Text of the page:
Issue 24.3, August 2009


This is an ethnographic account, not of a central bank or of central banking per se, but of how famously secretive institutions—institutions that were in some notable cases committed well into the 1990s to a mystique of secrecy as vital to their function— began to experiment with far-reaching communicative practices under the aegis of transparency. This is not a matter of merely informing the market and the public about central bank policies and practices, nor should it be mistaken for a conventional informational or public relations function of a government bureau or agency; rather, these communications are the instruments of policy themselves…Central bankers speak of their institutions as “works in progress” without an obvious or necessary endpoint.  Hence, experimentation here is not merely or necessarily about a formal testing of a particular proposition or hypothesis; rather it is about the continuous evolution of a set of social practices and the critical labor by which the personnel of central banks bring to bear new insights and knowledge to modify and to refine the assumptions that inform their practices.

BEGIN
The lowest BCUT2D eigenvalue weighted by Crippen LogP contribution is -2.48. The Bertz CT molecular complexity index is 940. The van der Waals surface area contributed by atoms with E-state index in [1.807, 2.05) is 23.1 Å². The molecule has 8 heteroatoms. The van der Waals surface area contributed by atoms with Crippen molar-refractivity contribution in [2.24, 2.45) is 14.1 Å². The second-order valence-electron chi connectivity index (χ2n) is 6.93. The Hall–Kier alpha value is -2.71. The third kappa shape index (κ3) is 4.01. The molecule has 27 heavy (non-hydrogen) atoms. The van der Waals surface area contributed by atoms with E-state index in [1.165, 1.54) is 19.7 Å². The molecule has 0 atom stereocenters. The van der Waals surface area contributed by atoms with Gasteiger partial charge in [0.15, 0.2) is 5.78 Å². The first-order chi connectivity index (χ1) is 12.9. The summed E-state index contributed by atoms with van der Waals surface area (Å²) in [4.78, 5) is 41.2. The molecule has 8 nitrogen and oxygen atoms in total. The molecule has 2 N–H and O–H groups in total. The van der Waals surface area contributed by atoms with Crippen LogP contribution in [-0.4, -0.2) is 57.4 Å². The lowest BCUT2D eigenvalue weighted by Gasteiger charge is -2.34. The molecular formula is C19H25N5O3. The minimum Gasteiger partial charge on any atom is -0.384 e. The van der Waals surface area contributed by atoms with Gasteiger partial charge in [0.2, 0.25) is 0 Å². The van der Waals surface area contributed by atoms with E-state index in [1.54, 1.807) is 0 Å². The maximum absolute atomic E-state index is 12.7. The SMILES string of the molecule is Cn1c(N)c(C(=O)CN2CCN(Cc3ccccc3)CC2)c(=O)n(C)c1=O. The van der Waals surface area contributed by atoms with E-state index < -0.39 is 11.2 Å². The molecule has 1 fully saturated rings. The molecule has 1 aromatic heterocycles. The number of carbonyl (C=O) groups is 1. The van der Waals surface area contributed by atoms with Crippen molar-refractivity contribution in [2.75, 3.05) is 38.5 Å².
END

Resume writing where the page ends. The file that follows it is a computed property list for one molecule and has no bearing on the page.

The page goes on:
Douglas R. Holmes, “Economy of Words”